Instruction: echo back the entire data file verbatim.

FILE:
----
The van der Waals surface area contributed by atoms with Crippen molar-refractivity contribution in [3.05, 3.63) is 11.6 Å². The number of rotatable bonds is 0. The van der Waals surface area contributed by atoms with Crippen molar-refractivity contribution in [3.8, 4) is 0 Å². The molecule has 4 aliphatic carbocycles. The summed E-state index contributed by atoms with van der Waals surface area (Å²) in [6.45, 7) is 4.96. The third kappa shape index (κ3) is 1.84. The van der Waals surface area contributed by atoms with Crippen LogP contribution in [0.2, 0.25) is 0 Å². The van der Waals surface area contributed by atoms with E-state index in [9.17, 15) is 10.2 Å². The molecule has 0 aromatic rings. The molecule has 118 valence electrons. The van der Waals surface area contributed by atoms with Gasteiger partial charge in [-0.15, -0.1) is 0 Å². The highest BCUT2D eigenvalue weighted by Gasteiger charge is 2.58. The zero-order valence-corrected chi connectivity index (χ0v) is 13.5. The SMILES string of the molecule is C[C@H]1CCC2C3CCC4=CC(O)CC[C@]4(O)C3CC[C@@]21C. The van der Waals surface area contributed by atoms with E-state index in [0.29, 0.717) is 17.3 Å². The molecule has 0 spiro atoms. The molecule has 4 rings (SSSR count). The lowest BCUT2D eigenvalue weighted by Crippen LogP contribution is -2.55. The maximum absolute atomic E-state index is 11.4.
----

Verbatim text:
The van der Waals surface area contributed by atoms with Crippen molar-refractivity contribution in [3.05, 3.63) is 11.6 Å². The number of rotatable bonds is 0. The van der Waals surface area contributed by atoms with Crippen molar-refractivity contribution in [3.8, 4) is 0 Å². The molecule has 4 aliphatic carbocycles. The summed E-state index contributed by atoms with van der Waals surface area (Å²) in [6.45, 7) is 4.96. The third kappa shape index (κ3) is 1.84. The van der Waals surface area contributed by atoms with Crippen LogP contribution in [0.2, 0.25) is 0 Å². The van der Waals surface area contributed by atoms with E-state index in [9.17, 15) is 10.2 Å². The molecule has 0 aromatic rings. The molecule has 118 valence electrons. The van der Waals surface area contributed by atoms with Gasteiger partial charge in [-0.15, -0.1) is 0 Å². The highest BCUT2D eigenvalue weighted by Gasteiger charge is 2.58. The zero-order valence-corrected chi connectivity index (χ0v) is 13.5. The SMILES string of the molecule is C[C@H]1CCC2C3CCC4=CC(O)CC[C@]4(O)C3CC[C@@]21C. The van der Waals surface area contributed by atoms with E-state index in [0.29, 0.717) is 17.3 Å². The molecule has 0 spiro atoms. The molecule has 4 rings (SSSR count). The lowest BCUT2D eigenvalue weighted by Crippen LogP contribution is -2.55. The maximum absolute atomic E-state index is 11.4.